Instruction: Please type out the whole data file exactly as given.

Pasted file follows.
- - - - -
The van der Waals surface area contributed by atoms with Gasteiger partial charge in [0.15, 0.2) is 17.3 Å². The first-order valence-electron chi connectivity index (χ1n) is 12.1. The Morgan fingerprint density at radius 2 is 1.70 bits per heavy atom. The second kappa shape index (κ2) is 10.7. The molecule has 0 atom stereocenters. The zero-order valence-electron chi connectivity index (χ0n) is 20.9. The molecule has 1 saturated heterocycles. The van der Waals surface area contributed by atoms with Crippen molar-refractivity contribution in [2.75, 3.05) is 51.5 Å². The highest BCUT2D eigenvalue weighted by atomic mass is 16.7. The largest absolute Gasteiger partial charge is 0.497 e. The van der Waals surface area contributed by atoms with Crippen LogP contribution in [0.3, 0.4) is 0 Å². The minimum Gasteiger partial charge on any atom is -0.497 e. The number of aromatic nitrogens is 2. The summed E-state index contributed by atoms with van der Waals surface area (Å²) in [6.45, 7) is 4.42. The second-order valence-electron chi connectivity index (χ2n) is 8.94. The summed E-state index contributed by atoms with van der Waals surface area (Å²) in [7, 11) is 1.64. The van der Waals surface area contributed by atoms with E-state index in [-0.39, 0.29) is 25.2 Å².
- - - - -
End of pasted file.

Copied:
The van der Waals surface area contributed by atoms with Gasteiger partial charge in [0.15, 0.2) is 17.3 Å². The first-order valence-electron chi connectivity index (χ1n) is 12.1. The Morgan fingerprint density at radius 2 is 1.70 bits per heavy atom. The second kappa shape index (κ2) is 10.7. The molecule has 0 atom stereocenters. The zero-order valence-electron chi connectivity index (χ0n) is 20.9. The molecule has 1 saturated heterocycles. The van der Waals surface area contributed by atoms with Crippen molar-refractivity contribution in [2.75, 3.05) is 51.5 Å². The highest BCUT2D eigenvalue weighted by atomic mass is 16.7. The largest absolute Gasteiger partial charge is 0.497 e. The van der Waals surface area contributed by atoms with Crippen LogP contribution in [0.3, 0.4) is 0 Å². The minimum Gasteiger partial charge on any atom is -0.497 e. The number of aromatic nitrogens is 2. The summed E-state index contributed by atoms with van der Waals surface area (Å²) in [6.45, 7) is 4.42. The second-order valence-electron chi connectivity index (χ2n) is 8.94. The summed E-state index contributed by atoms with van der Waals surface area (Å²) in [7, 11) is 1.64. The van der Waals surface area contributed by atoms with E-state index in [-0.39, 0.29) is 25.2 Å².